A common misconception about Ponzi schemes is that the criminal running the scheme runs off with all the money owed to investors. In reality, by the time the Ponzi scheme collapses, there is no money.
Imagine the following simplified Ponzi scheme. Bob, the friendly financial guy, gets people to invest $500,000 (inflation adjusted) with him each year. Bob reports a return of 5% above inflation every year to his investors after his fees, and the investors withdraw 10% of their money every year.
However, in reality, the financial statements Bob sends out are lies because he is only making a return of 3% above inflation, and he has been taking $100,000 of investor money each year to spend on himself.
This means that the amount of money invested is actually less than the total Bob reports to his investors. Unfortunately for Bob, investors withdraw 10% of the larger fictitious amount each year. The following chart shows how the claimed assets and real assets grow over the years.
From the chart we see that Bob runs out of money in the 28th year. In the first few years, the shortfall was small, and Bob could convince himself that he could make up the difference if he had to. By the 10th year, it is becoming obvious that the gap is too large to make up, but real assets are still at a comfortable level.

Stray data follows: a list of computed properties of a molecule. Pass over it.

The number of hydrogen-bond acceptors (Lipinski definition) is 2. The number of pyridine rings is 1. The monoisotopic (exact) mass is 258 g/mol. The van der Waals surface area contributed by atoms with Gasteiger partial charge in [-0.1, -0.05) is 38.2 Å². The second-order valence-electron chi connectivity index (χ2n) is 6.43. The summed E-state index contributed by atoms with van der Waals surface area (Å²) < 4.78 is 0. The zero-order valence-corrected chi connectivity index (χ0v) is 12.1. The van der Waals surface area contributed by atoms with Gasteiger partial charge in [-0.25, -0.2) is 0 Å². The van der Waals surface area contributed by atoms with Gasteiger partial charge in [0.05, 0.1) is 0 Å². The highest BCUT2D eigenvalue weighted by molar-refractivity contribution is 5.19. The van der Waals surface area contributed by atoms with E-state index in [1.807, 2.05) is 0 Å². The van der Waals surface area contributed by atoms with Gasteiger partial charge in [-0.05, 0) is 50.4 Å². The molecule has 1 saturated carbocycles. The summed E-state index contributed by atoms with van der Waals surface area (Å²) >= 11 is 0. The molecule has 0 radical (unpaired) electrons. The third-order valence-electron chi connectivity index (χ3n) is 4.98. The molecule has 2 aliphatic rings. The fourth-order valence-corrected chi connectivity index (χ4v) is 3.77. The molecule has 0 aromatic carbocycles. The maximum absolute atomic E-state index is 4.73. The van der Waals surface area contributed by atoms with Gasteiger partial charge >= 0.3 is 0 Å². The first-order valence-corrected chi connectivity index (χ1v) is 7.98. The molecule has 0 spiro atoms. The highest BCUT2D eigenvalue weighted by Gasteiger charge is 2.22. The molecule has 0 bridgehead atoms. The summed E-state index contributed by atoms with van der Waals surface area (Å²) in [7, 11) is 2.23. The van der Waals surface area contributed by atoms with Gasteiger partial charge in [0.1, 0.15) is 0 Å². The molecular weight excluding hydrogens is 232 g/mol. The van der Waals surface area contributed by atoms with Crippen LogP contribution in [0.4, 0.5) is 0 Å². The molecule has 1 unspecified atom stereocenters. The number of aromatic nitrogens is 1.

After 20 years, it’s apparent that the scheme will eventually collapse. Bob is in way too deep now to save himself. Complete collapse happens rapidly in the last few years.
The important thing to note is that the claimed assets that investors see on their account statements are a fantasy. The money doesn’t exist. When Bob goes into hiding, only a tiny percentage of the money owed investors is available to return to them.